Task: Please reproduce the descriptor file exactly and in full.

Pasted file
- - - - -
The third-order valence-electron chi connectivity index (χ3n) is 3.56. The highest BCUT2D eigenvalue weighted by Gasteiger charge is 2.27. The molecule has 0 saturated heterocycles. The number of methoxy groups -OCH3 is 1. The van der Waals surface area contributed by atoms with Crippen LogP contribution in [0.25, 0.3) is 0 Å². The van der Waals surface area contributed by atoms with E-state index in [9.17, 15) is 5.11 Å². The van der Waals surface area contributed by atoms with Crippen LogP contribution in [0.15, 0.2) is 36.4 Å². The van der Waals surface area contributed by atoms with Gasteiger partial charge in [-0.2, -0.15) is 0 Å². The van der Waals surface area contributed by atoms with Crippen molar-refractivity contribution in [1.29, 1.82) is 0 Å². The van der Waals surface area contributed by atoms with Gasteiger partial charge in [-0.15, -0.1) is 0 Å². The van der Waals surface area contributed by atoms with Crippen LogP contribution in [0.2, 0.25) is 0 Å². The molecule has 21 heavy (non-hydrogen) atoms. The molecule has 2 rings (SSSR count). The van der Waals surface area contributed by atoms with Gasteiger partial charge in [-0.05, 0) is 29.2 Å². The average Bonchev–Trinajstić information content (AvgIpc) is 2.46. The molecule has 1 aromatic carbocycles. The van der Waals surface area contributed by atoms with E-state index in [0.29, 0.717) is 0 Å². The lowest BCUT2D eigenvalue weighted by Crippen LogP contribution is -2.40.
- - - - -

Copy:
The third-order valence-electron chi connectivity index (χ3n) is 3.56. The highest BCUT2D eigenvalue weighted by Gasteiger charge is 2.27. The molecule has 0 saturated heterocycles. The number of methoxy groups -OCH3 is 1. The van der Waals surface area contributed by atoms with Crippen LogP contribution in [0.25, 0.3) is 0 Å². The van der Waals surface area contributed by atoms with E-state index in [9.17, 15) is 5.11 Å². The van der Waals surface area contributed by atoms with Crippen LogP contribution in [0.15, 0.2) is 36.4 Å². The van der Waals surface area contributed by atoms with Gasteiger partial charge in [-0.2, -0.15) is 0 Å². The van der Waals surface area contributed by atoms with Crippen molar-refractivity contribution in [1.29, 1.82) is 0 Å². The van der Waals surface area contributed by atoms with Gasteiger partial charge in [-0.15, -0.1) is 0 Å². The van der Waals surface area contributed by atoms with Crippen LogP contribution in [0.2, 0.25) is 0 Å². The molecule has 21 heavy (non-hydrogen) atoms. The molecule has 2 rings (SSSR count). The van der Waals surface area contributed by atoms with Gasteiger partial charge in [-0.05, 0) is 29.2 Å². The average Bonchev–Trinajstić information content (AvgIpc) is 2.46. The molecule has 1 aromatic carbocycles. The van der Waals surface area contributed by atoms with E-state index in [0.29, 0.717) is 0 Å². The lowest BCUT2D eigenvalue weighted by Crippen LogP contribution is -2.40.